## Simulated Annealing Algorithms For Continuous Global Optimization (2000)

Citations: | 32 - 1 self |

### BibTeX

@MISC{Locatelli00simulatedannealing,

author = {M. Locatelli},

title = {Simulated Annealing Algorithms For Continuous Global Optimization},

year = {2000}

}

### Years of Citing Articles

### OpenURL

### Abstract

INTRODUCTION In this paper we consider Simulated Annealing algorithms (SA in what follows) applied to continuous global optimization problems, i.e. problems with the following form f = min x2X f(x); (1.1) where X ` ! n is a continuous domain, often assumed to be compact, which, combined with the continuity or lower semicontinuity of f , guarantees the existence of the minimum value f . SA algorithms are based on an analogy with a physical phenomenon: while at high temperatures the molecules in a liquid move freely, if the temperature is slowly decreased the thermal mobility of the molecules is lost and they form a pure crystal which also corresponds to a state of minimum energy. If the temperature is decreased too quickly (the so called quenching) a liquid metal rather ends up in a polycrystalline or amorphous state with

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Citation Context ...ollowing. Step 1. Let Y0∈X be a given starting point, let z0G{(Y0, f(Y0))}, f *0 Gf(Y0), and kG0. Step 2. Sample a point XkC1 from a distribution D(·; zk). Step 3. Sample a uniform random number p in =-=[0, 1]-=- and set YkC1G� XkC1, if pYA(Yk,XkC1,tk), Yk, otherwise, where A is a function with values in [0, 1] and tk is a parameter called the temperature at iteration k. Step 4. Set zkC1Gzk∪{(XkC1, f(XkC1))};... |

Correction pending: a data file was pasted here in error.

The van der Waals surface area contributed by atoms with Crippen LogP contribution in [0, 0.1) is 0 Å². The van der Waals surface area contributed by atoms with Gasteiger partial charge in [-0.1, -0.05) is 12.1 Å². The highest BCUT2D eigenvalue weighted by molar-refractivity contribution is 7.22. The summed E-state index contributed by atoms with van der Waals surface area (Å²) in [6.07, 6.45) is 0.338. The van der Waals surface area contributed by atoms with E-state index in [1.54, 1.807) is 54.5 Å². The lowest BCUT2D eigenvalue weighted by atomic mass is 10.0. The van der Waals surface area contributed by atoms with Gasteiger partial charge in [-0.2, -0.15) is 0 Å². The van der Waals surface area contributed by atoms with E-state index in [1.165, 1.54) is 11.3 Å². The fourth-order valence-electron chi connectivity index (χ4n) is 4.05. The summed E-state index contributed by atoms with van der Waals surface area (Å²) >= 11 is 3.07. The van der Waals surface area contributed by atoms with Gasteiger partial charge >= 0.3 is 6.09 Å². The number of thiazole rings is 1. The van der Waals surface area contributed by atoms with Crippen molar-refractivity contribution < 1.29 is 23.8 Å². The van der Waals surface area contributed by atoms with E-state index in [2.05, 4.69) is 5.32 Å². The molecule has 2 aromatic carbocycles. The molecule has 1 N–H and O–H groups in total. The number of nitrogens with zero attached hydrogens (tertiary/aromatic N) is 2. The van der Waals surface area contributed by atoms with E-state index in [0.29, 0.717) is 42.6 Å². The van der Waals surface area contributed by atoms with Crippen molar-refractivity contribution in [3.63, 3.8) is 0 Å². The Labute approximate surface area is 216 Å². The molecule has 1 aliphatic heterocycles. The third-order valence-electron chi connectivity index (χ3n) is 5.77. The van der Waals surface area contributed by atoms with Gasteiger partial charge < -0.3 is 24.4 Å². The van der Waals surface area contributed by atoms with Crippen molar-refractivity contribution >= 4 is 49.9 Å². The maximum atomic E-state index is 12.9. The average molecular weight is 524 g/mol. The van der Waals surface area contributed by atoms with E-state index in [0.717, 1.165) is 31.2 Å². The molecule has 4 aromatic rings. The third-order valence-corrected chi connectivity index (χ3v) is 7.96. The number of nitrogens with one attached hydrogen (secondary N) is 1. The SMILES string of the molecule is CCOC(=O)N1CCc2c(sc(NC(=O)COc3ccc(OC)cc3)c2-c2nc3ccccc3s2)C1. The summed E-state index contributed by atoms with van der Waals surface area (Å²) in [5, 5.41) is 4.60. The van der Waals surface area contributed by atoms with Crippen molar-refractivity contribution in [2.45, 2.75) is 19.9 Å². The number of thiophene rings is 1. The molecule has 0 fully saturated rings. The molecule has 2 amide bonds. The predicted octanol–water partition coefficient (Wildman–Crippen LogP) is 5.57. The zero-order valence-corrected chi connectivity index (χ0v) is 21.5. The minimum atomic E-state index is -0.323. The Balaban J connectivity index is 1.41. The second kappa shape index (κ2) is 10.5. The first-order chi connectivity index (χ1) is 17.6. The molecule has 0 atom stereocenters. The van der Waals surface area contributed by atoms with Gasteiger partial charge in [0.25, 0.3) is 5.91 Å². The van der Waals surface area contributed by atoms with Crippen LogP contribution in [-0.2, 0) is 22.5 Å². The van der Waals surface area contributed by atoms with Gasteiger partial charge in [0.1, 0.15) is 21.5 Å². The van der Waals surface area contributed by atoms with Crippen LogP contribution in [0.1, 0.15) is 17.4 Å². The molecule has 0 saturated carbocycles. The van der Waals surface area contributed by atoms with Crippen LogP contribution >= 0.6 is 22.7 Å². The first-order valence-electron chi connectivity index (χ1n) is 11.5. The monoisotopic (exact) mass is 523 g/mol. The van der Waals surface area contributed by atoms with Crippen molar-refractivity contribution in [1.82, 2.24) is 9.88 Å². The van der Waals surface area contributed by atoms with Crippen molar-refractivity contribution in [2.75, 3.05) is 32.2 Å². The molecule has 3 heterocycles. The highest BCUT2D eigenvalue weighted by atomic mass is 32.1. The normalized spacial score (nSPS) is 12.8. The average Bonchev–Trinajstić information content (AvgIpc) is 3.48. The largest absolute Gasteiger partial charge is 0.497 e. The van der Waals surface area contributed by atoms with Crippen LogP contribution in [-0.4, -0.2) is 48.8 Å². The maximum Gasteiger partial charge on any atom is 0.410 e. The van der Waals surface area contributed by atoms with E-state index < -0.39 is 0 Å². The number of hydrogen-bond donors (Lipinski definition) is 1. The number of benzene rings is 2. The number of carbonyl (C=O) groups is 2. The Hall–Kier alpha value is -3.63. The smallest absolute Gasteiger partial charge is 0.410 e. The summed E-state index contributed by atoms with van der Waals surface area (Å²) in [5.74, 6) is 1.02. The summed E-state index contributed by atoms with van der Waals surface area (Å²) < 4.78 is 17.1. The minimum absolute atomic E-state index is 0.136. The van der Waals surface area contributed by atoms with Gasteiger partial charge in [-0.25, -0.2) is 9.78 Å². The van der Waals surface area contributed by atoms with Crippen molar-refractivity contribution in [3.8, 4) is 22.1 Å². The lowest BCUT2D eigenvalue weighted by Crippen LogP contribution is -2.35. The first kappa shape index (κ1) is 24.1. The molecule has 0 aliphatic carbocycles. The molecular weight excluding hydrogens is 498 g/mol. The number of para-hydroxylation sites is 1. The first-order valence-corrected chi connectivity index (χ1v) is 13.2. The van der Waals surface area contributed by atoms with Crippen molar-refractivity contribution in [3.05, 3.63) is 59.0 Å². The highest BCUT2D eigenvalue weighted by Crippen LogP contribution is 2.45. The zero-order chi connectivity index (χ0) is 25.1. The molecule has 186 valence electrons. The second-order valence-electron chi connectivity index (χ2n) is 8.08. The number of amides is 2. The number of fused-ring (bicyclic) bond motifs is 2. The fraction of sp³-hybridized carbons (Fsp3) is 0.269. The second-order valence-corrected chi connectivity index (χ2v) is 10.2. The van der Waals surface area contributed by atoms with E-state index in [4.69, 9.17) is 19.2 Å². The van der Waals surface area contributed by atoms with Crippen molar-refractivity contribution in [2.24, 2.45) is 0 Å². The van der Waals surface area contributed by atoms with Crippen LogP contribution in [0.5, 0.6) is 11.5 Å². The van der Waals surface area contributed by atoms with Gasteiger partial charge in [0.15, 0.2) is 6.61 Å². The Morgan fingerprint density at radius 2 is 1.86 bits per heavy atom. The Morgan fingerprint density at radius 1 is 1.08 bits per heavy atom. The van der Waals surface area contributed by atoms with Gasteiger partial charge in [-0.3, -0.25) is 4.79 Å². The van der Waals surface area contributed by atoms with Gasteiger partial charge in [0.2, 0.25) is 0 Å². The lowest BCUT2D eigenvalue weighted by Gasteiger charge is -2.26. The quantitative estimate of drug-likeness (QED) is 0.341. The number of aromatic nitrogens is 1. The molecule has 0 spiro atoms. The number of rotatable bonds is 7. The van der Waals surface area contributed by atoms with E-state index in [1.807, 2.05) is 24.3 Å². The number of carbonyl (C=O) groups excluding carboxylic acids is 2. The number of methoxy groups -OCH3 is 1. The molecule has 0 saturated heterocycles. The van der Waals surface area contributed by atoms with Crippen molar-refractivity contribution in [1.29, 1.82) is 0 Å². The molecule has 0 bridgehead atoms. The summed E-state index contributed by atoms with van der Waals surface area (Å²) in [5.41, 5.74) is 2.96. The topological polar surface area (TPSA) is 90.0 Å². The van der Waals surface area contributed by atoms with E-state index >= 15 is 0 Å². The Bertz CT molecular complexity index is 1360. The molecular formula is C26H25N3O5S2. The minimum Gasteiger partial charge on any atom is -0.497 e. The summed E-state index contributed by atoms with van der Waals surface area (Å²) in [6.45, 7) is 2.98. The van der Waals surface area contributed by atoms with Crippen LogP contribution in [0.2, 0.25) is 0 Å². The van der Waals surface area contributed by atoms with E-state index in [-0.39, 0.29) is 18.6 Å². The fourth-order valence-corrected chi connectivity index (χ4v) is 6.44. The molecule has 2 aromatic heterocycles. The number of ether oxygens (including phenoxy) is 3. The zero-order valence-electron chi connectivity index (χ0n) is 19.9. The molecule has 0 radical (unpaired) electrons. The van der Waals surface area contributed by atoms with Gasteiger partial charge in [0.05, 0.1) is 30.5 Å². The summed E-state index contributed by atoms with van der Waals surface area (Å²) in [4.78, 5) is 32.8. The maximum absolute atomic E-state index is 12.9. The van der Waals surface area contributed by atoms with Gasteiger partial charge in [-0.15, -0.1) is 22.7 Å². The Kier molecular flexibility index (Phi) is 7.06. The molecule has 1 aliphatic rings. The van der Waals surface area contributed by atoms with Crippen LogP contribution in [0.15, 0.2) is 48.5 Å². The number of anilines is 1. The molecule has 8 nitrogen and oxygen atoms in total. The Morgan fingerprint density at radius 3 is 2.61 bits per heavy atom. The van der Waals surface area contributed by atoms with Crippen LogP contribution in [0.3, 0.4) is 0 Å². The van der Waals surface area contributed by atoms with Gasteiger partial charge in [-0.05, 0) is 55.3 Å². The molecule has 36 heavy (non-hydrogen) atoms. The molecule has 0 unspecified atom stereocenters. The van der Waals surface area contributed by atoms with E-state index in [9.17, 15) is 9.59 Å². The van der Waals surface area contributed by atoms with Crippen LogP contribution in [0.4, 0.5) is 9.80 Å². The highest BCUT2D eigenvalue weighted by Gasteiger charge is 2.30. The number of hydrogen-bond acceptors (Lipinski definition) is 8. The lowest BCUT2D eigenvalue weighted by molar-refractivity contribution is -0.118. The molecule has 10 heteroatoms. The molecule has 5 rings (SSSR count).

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Citation Context ...here D(·, ·) is a Markov kernel, absolutely continuous with respect to the Lebesgue measure m and with density β bounded away from zero, i.e., D(x, B)G� β(x, y) dy and inf β(x, y)GρH0, B x,y∈X ∀B∈B , =-=(2)-=- where B is a σ-algebra over X. (A2) For any G⊆X open, D(x, G) is continuous in x. (A3) For any initial state Y0 and any initial temperature t0, (A4) tkGU(zk)→0, (3) with probability 1. X is a compact... |

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Citation Context ...ys implied by Assumption 3.8. Indeed, for any x∈B22¯ \B2/2, the probability in (12) can be split in the following sum P[ f(YkC1)Xf(Yk)Cuk�YkGx, RkGrk, zk] CP[ f(Yk)Ff(YkC1)Ff(Yk)Cuk�YkGx, RkGrk, zk]. =-=(13)-=-130 JOTA: VOL. 104, NO. 1, JANUARY 2000 By observing the Metropolis acceptance function (1), it follows that an upper bound for the first probability in (13) is the value exp{−(uk�ck)}, while from As... |

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Citation Context ...point XkC1 is equivalent to the uniform distribution over S(Yk, Rk)∩X; i.e., there exist constants g, GH0, gYG such that g[m(B)�m(S(Yk, Rk)∩X)]YD(B; zk)YG[m(B)�m(S(Yk, Rk)∩X)], ∀B⊆S(Yk, Rk)∩X, ∀Yk∈X. =-=(7)-=- The second assumption introduces restrictions on the objective function f and the feasible set X. Assumption 3.2. The feasible set X is compact, convex, and fulldimensional, and the objective functio... |